Another object of the invention is to provide a coupling means for double-walled metal flue pipe that will eliminate the need for sizing of the gas pipe end sections and thus the need for machinery to swage, crimp, or expand an end of each pipe section in order to prepare each pipe section for assembly.
Another important object of the present invention is to provide a prefabricated, double-walled pipe section having a high degree of strength and rigidity and yet one that eliminates the need for freedom of expansion at each joint between adjoining pipe sections. In standard double-Walled vent pipe, the relatively soft aluminum inner 3,272,537 Patented Sept. 13, 1966 "ice pipe was easily injured when subjected to sustained expansion and contraction stresses caused by temperature variations. One of the advantages of the present invention is that in each section of double-walled pipe the expansion due to heat occurs only in the inner pipe members and does not affect the pipe sections as a unit. The aluminum inner pipe is fixedly secured to the stronger outer pipe at only the female end, and at the male end it lies inside and is free to move within a curved over protective end of the longer and stronger outer pipe. By allowing this freedom for expansion of the inner pipe during heating, the novel double-walled construction of the present invention not only reduces the internal stresses within connected pipe sections, but it also eliminates the expansion noises which heretofore occurred during temperature variations within the flue.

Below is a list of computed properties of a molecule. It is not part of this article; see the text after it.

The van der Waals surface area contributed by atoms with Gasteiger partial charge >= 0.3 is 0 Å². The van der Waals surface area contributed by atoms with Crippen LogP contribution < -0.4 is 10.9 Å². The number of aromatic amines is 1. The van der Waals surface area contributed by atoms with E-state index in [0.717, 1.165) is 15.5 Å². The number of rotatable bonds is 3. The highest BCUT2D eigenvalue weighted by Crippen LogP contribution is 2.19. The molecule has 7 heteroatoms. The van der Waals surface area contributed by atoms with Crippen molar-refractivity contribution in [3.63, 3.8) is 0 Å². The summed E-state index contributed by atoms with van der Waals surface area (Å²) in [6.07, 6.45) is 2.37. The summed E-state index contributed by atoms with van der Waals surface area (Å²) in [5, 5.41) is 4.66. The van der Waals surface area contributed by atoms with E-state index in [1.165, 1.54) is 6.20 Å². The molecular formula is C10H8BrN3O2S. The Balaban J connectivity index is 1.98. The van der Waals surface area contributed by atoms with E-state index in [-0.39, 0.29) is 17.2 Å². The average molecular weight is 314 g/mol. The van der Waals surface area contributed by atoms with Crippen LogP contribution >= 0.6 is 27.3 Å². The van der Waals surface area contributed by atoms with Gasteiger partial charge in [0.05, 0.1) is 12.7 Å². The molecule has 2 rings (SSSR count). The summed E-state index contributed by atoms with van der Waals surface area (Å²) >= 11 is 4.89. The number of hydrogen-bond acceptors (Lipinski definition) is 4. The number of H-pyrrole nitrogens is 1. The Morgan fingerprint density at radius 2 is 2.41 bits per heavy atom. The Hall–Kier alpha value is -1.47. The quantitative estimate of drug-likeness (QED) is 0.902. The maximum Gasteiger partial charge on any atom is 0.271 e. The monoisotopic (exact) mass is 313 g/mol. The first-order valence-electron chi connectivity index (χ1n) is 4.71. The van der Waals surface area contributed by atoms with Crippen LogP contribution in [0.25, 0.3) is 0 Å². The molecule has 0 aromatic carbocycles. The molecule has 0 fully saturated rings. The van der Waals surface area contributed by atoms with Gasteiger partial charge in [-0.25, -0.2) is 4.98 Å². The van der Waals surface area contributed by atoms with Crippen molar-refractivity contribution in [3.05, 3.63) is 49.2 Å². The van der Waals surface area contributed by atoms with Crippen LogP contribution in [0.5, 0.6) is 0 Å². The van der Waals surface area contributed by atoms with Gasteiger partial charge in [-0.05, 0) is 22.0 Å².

Still another object of the invention is to provide novel, prefabricated, double-walled, vent pipe sections that can be assembled quickly and easily by merely moving a pair of adjoining sections together with an axial movement relative to each other and without the need for any twisting or rotating movement of the sections relative to each other in order to align holes for attaching means.
Another object of the invention is to provide a coupling connection for prefabricated double-walled pipe sections that requires no extra connecting components such as locking bands or the like.
Another object of the invention is to provide a prefabricated, double-walled, flue pipe section that is inexpensive to manufacture.
In its construction, the double-walled, flue pipe, accord ing to the invention, is characterized by concentric inner and outer pipe members that are fixedly connected near only one of their ends to form a flue pipe section. The connected end of each pipe section comprises a female coupler having an annular cavity which, by novel means is formed so that it is large enough to receive the male coupler end of an adjoining pipe section. The male coupler end joins together the inner and outer pipe members of each section in a novel manner that provides for some freedom of movement of the inner pipe member within limits. Thus, the inner pipe wall is allowed to expand and contract without creating damaging stresses, deformation, or noises in the flue pipe during temperature variations.
In assembling the vent pipe sections, adjacent male and femaleend coupler sections can be rapidly and easily connected by merely axially moving the coupler sections together without the need for any rotational movement. No swaging or crimping of the coupler sections is required, and no locking bands need be installed around the connecting joint between sections. The female coupler has means for controlling the amount of insertion of the male coupler therein and when the limit of this insertion is reached, no matter what the relative radial position of the two adjoining pipe sections, an annular ring of slots at each female end coupler are automatically in register with at least three of a plurality of screw holes arranged in an annular ring in the adjoining male end coupler. Screws can then be applied rapidly and easily to secure the connection of the two pipe sections.